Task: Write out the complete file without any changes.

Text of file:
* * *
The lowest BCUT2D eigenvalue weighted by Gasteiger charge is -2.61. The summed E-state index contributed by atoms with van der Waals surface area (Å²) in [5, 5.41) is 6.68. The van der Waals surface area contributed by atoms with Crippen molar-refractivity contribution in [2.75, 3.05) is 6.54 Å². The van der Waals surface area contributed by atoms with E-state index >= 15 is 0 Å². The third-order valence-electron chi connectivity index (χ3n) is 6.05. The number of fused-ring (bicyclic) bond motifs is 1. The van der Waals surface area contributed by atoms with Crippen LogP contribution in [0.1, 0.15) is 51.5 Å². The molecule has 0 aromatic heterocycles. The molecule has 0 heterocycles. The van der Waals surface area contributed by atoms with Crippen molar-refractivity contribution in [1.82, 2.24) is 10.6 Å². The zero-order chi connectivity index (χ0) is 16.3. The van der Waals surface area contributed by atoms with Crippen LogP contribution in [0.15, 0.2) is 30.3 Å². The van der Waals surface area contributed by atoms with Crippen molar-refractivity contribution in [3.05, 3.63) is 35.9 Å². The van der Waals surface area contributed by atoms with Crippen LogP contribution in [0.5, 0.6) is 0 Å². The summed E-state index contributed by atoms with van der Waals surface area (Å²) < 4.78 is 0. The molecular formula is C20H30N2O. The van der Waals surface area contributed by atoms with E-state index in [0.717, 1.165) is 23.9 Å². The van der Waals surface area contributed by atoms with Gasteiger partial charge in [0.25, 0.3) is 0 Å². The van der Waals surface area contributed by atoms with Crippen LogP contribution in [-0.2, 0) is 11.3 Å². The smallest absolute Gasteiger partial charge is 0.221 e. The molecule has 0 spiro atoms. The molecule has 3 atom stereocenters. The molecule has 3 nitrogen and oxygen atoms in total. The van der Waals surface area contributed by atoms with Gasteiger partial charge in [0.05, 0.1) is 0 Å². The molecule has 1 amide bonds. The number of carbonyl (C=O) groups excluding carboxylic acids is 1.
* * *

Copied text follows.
The lowest BCUT2D eigenvalue weighted by Gasteiger charge is -2.61. The summed E-state index contributed by atoms with van der Waals surface area (Å²) in [5, 5.41) is 6.68. The van der Waals surface area contributed by atoms with Crippen molar-refractivity contribution in [2.75, 3.05) is 6.54 Å². The van der Waals surface area contributed by atoms with E-state index >= 15 is 0 Å². The third-order valence-electron chi connectivity index (χ3n) is 6.05. The number of fused-ring (bicyclic) bond motifs is 1. The van der Waals surface area contributed by atoms with Crippen LogP contribution in [0.1, 0.15) is 51.5 Å². The molecule has 0 aromatic heterocycles. The molecule has 0 heterocycles. The van der Waals surface area contributed by atoms with Crippen molar-refractivity contribution in [1.82, 2.24) is 10.6 Å². The zero-order chi connectivity index (χ0) is 16.3. The van der Waals surface area contributed by atoms with Crippen LogP contribution in [0.15, 0.2) is 30.3 Å². The van der Waals surface area contributed by atoms with Crippen molar-refractivity contribution in [3.05, 3.63) is 35.9 Å². The van der Waals surface area contributed by atoms with Crippen LogP contribution in [0.5, 0.6) is 0 Å². The summed E-state index contributed by atoms with van der Waals surface area (Å²) < 4.78 is 0. The molecular formula is C20H30N2O. The van der Waals surface area contributed by atoms with E-state index in [0.717, 1.165) is 23.9 Å². The van der Waals surface area contributed by atoms with Gasteiger partial charge in [0.25, 0.3) is 0 Å². The van der Waals surface area contributed by atoms with Crippen LogP contribution in [-0.2, 0) is 11.3 Å². The smallest absolute Gasteiger partial charge is 0.221 e. The molecule has 0 spiro atoms. The molecule has 3 atom stereocenters. The molecule has 3 nitrogen and oxygen atoms in total. The van der Waals surface area contributed by atoms with Gasteiger partial charge in [0.05, 0.1) is 0 Å². The molecule has 1 amide bonds. The number of carbonyl (C=O) groups excluding carboxylic acids is 1.